Growing Potato

Growing potato

This page contains information about growing potato in your farm from the planting stages to the harvesting along with tips, instructions and useful techniques to help you start your own farm and living independently away from cities. Below are information about growing your own crop of potatoes. If that's what you're loooking for then this is the place for you. Below you will find the most important aspects related to growing potato, just enough to get you started, if you have any question you can visit our forum and ask our expert farmers.


Growing Potatoes

Anybody can grow potatoes. But to grow a good crop of clean potatoes your land must be in very good heart. You can put up to twenty tons of muck (farmyard manure) on an acre and plant the tubers straight into the muck in the furrows, and you must cultivate them properly and keep the weeds down. If you have a ridging plough, either a horse-drawn single-furrow one or a tractor-drawn three-furrow one, draw out your furrows, chuck as much muck as you can get hold of in the bottom of the furrows, then sow your seed potatoes (really tubers—you sow the actual potato itself of course) on top of the muck, then split the ridges into the furrows with your ridging plough again. As weeds grow run your ridging plough through again sometimes. At least once, before the potatoes get too big, hand-hoe by pulling the ridges in which the potatoes are down into the furrows (without actually disturbing the growing potato plants). Then, a few days after, ridge them up again with the plough. When the potato plants get really big and meet each other then they will suppress the weeds to some extent themselves. Weed grows like crazy in the well-manured potato field, and if you don't look out you'll have a huge crop of weeds, a miserable one of potatoes, and a legacy of foul land for the next year.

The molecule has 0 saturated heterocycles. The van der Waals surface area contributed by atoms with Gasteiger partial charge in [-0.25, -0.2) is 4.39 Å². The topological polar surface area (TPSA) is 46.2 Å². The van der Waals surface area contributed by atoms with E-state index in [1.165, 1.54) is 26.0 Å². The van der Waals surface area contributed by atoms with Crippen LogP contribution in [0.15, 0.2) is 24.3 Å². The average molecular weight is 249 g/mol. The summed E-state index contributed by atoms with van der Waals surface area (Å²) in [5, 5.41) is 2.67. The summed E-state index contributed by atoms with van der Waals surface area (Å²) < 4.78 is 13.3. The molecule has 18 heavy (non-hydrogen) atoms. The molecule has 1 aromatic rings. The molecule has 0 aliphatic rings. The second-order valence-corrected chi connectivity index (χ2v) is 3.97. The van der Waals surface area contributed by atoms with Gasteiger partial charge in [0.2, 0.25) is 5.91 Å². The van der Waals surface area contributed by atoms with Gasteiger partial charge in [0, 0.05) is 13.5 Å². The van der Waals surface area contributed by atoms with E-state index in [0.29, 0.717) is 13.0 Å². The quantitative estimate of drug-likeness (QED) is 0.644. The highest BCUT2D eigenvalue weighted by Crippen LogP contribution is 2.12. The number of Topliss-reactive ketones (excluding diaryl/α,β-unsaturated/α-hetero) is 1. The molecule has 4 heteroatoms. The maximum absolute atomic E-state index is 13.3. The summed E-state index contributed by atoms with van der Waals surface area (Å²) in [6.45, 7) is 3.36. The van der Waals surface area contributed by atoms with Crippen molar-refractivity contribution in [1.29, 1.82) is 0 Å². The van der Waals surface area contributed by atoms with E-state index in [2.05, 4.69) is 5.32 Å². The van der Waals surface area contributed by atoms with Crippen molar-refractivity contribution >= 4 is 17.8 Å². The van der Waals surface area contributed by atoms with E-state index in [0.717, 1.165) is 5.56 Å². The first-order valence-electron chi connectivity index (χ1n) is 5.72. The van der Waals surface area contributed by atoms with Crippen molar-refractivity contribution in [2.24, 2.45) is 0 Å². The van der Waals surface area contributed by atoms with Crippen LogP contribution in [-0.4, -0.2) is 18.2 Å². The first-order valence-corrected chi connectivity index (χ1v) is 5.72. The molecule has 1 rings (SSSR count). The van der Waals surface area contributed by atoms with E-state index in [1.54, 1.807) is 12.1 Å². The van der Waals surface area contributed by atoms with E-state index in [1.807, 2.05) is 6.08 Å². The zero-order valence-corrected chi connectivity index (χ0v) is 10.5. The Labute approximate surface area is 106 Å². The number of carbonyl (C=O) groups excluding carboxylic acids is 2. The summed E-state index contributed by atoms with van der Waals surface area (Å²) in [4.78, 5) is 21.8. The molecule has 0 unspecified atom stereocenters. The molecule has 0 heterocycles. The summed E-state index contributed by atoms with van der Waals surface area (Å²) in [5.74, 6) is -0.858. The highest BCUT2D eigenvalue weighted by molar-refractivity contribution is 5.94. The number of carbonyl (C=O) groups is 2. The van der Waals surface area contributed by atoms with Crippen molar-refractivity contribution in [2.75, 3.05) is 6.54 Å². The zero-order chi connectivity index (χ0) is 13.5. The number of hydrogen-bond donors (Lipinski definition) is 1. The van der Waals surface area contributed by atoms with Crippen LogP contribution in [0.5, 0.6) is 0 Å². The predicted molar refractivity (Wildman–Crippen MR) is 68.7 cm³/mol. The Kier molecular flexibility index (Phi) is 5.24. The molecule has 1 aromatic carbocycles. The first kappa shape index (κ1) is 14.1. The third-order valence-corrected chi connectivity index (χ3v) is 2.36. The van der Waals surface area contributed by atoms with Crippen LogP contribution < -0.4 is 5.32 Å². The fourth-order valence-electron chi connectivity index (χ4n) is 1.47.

Growing your own crop of potatoes

You should plant the main crop of potatoes in rows about 26 inches apart and about 20 inches in the rows. As for your seed, you can use your own seed once at least (that is use your own small potatoes-'chats'—for—seed next year), and twice perhaps. After that, if you go on using your own seed, your yields will fall off. So you will have to buy seed at least every three years. Potatoes are a potash-hungry crop. Seaweed is the best manure for them—better than muck.

Some farmers are inclined to leave their potatoes in the ground until they want them, digging them as they need them, until at least after Christmas.

If you liked this page, you might also be interested in this page about Growing Wheat.

This page is just one of many pages dedicated to sustainable living through organic farming and living wisely. Growing potato will enable you become one step closer to food independance. This is beneficial to your health, peace of mind and lifestyle, great for nature, and reduces your carbon footprint. You can really do it yourself, grow your own food, raise your own animals, from simple means. You can go back to nature and sustainability one step at a time. Today growing potato, tomorrow something else. That's why we have many articles that you can find on the left side of this page to choose from. Each time try to add something to your farm. Sustainable living is your ticket to true freedom. Enjoy the rest of our pages.
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